Smoking harms every part of your body, and your eyes are no exception. Smoking is known to increase the risks of age-related macular degeneration, cataracts, diabetic retinopathy and many other eye-related conditions. Quitting smoking is the only way to reduce your risks.
Smoking has so many negative effects on your health that people rarely know the full extent of the damage it can do. Everybody knows smoking causes lung cancer and heart disease, but fewer people – whether smokers or non-smokers – are aware of the other consequences of smoking, including the relationship between smoking and eye health. However, the risks to your eyes from smoking are significant, and kicking your smoking habit is the only way to reduce the risks and protect your vision into your old age.
Smoking and Age-Related Macular Degeneration
One of the most well-known risks for smoking and eye health is age-related macular degeneration. The macula is the central part of the retina, which is responsible for the quality of your vision in the middle of your field of view. This is the part of your vision that allows you to do things like read, watch television, drive and much more. When this part of your eye is affected, your vision becomes dark and blurry in the center, and this is more likely as you get older.
There are two types of macular degeneration, called “wet” and “dry.” The dry form is the most common, and involves fatty deposits forming underneath under the macula, which leads to a slowly-progressing decline in vision quality. The wet form is less common, but involves the blood vessels in the macula breaking open or leaking, and this causes a much quicker decline in vision.
Smoking is known to increase your risk of both the wet and dry forms of age-related macular degeneration, leading to a doubling or a tripling of your risk. It also leads to earlier development of the condition in comparison to non-smokers. The risk also increases the more you smoke, so heavier smokers are at more risk than lighter smokers.
Smoking and Cataracts
The next big link between smoking and eye health relates to the risk of developing cataracts. Cataracts are common in older people, and involve the lens of the eye becoming clouded, which blurs the vision and in extreme cases can lead to loss of vision.
Smoking increases your risk of a specific type of cataract, called nuclear cataracts. These are the most common types of cataracts, and are called “nuclear” because they involve the central portion of the lens. This again affects the central part of your vision, and can affect your ability to focus. Pack-a-day smokers (of 20 cigarettes per day) increases your risk of these cataracts by two times, and again this risk increases with the amount you smoke.
This risk might not seem too big, but since about 50 percent of Americans get cataracts by age 80, increasing your risk of this even slightly can have a dramatic effect.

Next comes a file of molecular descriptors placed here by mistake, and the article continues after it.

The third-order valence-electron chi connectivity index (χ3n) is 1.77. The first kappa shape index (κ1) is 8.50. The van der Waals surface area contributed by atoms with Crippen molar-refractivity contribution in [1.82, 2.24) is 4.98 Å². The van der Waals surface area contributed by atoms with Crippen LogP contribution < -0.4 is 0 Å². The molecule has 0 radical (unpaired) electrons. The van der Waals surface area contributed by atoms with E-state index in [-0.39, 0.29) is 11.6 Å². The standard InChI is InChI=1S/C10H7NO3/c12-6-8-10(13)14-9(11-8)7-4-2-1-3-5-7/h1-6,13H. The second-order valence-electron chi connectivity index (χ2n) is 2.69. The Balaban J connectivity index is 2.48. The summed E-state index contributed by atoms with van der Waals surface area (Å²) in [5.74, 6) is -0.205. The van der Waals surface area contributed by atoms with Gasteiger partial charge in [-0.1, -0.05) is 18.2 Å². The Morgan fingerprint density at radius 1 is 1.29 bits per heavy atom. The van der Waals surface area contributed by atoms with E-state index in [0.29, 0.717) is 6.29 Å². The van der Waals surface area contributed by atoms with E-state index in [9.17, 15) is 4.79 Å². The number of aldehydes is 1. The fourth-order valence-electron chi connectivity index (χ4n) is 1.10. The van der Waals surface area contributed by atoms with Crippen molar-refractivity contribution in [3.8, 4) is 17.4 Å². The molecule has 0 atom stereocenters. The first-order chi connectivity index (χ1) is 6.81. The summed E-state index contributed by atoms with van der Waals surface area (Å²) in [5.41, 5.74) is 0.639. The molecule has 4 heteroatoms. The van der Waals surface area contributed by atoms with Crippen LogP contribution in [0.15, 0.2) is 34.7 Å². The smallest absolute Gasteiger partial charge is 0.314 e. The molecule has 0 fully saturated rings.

Smoking and Diabetic Retinopathy
As the name suggests, diabetic retinopathy is a condition which affects people who suffer from diabetes. The high sugar levels in the blood damages the blood vessels that lead to the retina, and this causes either leaking from the blood vessels or scarring, and both of these affects the transfer of images from the retina to the brain. In extreme cases, the result of this process is complete blindness.
Smoking increases the risk of developing diabetic retinopathy by two to three times, and it can also make it worse because smoking also damages the blood vessels. On top of all this, smoking can actually cause type 2 diabetes as well, so it can both cause the original condition and increase the risk of one of the complications.
Smoking and Eye Health: Other Conditions
Although we’ve explored many of the reasons smoking and eye health are linked, there are more eye-related conditions than this affected by smoking. Other conditions made worse by smoking include thyroid eye disease and optic neuropathy.
Protecting Your Eye Health by Quitting Smoking
Stopping smoking is the only way to halt or even reverse these risks to your eyes. For example, one study showed that elderly ex-smoker who’d quit more than 20 years previously had the same risk of developing age-related macular degeneration as never-smokers. In addition, most of these conditions have a dose-response relationship, so the more you smoke, the higher your risks. The counterpart to this is that the less you smoke, the lower your risks, so stopping smoking as soon as possible is the best way to protect your eyes.
If you’re worried about the link between smoking and eye health, there are many approaches you can use to help you quit smoking. These include medicines, nicotine replacement therapy products and alternative nicotine products like smokeless tobacco and e-cigarettes. Quitting nicotine use entirely is the best thing for your health, but if you can’t completely quit or don’t want to, switching to a reduced-harm nicotine product will reduce most of the risk to your eye health.